Iwas addressing the first of the Association of Investment Companies’ private investor roadshows last week. In a week where much of the news has been downright gloomy, it gave me a spark of hope.
The venue was central London, perhapsnot the most representative place to takethe temperature of the investing public.
There were no signs of panic among the well groomed burghers of Westminsterand Mayfair. A little caution, perhaps,but a generally held belief that we would somehow pull through all this financial turmoil was clearly present. Mind you,these were not borrowers. More than one attendee remarked that they were holding their cash deposits at several banks,just to be on the safe side.
As for the managers, they were more upbeat than I had expected. I know they can hardly rubbish the concept of equity investment but one at least owned up to having raised gearing on the back of the shakeout in shares. And what was the most popular choice for the sector most likely to deliver superior returns to the adventurous investor? Why, private equity, of course.
Yet sitting in a radio studio the following day, pondering what to make of the news of the moment, conditions appeared anything but sweetness and light. Alliance & Leicester owned up to tough conditions in the mortgage market. It may not have been as exposed as Northern Rock but you cannot help but wonder what will happen to it asthe loans it has negotiated to finance its mortgage book mature later this year.
Barclays disclosed it was weathering its storm reasonably well and even raised the dividend. Given the way that bank shares have been slammed over the past six months or so, you have to wonder whether Bill Mottis right in his contention that real value is emerging in this and other suffering sectors.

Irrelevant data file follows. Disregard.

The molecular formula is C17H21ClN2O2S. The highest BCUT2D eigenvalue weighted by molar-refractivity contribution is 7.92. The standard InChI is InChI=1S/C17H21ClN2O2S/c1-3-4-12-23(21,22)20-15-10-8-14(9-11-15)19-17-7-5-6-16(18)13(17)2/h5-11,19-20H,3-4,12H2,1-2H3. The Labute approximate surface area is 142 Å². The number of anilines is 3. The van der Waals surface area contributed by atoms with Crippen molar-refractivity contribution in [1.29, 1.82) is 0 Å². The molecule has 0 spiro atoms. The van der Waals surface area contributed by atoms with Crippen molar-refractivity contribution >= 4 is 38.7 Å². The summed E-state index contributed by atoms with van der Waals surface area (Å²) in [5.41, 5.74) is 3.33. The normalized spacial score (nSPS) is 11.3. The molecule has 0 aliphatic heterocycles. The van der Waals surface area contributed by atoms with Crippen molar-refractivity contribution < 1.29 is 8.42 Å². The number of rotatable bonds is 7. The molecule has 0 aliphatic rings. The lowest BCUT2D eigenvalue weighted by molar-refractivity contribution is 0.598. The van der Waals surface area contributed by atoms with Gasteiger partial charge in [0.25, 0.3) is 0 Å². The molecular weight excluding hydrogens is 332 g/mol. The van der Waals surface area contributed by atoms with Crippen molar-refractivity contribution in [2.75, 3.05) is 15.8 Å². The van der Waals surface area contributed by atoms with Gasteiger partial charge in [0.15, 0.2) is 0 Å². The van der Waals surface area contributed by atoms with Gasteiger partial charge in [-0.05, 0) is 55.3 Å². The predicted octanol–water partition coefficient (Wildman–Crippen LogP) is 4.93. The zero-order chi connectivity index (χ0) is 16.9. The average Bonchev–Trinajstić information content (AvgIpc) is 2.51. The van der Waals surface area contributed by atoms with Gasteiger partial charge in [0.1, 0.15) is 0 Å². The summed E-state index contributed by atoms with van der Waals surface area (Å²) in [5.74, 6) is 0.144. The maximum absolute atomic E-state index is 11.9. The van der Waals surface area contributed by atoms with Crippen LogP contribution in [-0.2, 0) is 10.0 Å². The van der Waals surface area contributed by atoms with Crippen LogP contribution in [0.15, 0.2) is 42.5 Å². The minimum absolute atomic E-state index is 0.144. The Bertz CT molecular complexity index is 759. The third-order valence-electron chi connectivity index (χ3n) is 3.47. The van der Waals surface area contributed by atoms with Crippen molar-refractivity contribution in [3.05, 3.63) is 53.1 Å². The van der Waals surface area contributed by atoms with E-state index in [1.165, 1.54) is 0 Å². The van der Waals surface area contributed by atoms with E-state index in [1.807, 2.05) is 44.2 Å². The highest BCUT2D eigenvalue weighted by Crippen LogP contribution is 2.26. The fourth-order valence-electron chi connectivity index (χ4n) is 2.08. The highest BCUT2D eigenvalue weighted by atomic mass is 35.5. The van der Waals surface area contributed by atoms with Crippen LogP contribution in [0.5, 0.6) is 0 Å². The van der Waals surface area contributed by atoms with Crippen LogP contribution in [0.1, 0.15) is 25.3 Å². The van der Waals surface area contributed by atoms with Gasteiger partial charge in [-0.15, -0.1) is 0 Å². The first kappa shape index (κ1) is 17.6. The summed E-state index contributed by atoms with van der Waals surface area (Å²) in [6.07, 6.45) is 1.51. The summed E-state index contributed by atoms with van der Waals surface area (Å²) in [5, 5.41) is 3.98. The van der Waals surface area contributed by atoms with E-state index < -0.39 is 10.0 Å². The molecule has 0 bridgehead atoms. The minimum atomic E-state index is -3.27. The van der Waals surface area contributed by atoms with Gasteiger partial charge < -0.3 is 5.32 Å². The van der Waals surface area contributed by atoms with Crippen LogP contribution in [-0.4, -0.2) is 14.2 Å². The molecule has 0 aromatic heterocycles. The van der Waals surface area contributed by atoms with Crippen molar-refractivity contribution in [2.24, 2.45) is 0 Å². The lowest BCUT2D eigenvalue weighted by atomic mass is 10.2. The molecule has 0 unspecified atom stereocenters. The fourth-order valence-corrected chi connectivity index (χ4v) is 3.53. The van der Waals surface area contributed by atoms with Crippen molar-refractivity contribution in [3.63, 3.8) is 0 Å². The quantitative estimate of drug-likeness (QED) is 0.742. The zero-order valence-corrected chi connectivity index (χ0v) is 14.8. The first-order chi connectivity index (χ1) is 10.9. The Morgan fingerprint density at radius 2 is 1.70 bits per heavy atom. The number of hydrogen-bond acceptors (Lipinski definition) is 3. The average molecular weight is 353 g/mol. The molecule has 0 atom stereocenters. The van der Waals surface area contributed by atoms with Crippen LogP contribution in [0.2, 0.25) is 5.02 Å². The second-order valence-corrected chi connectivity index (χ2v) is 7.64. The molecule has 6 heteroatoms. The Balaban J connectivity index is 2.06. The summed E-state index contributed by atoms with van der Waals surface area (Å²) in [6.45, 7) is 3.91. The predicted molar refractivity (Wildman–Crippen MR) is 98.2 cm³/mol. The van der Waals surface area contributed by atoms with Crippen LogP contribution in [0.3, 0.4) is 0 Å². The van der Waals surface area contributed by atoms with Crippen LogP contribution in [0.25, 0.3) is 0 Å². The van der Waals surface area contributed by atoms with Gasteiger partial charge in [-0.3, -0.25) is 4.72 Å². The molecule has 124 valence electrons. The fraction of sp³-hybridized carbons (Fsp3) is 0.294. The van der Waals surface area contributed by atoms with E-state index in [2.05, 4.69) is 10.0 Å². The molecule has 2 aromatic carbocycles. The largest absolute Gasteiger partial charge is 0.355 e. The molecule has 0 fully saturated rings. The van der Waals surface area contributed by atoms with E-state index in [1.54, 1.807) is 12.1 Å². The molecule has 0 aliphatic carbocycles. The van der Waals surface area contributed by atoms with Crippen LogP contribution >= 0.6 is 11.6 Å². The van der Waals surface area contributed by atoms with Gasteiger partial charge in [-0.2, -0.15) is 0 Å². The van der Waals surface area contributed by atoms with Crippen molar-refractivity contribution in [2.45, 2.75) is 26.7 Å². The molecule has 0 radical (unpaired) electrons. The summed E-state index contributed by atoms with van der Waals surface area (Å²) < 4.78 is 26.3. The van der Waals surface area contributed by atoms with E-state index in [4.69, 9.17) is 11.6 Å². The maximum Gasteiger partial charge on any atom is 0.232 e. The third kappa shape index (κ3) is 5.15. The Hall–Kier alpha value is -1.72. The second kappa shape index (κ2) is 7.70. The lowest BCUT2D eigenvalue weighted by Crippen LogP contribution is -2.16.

But the US is looking horrid. A recession is unavoidable in the opinion of many observers and even the Fed has reined back its expectations for economic growth for the next few years. Inflationary pressures continue to build, so the room to manoeuvre in monetary easing may be curtailed fora little while. No wonder stagflation isbeing referred to so often these days.
We have been here before, of course, back in the 1970s. It was an uncomfortable period but some would say it had some useful side-effects. Debt, for example, is devalued during a period of high inflation but servicing it costs more. This will be a difficult trade-offfor central banks to manage but the signsare they are going to try.
Perhaps the investor on the Clapham omnibus has it right. It is too late to panic and a better strategy is to be opportunistic – like those fund managers bottom-fishing sectors that have been slammed in the credit crunch. But credit problems are likely to remain with us for some time, so do not expect an early reversal and be prepared for a bumpy ride.
Brian Tora (firstname.lastname@example.org)is principal of The Tora Partnership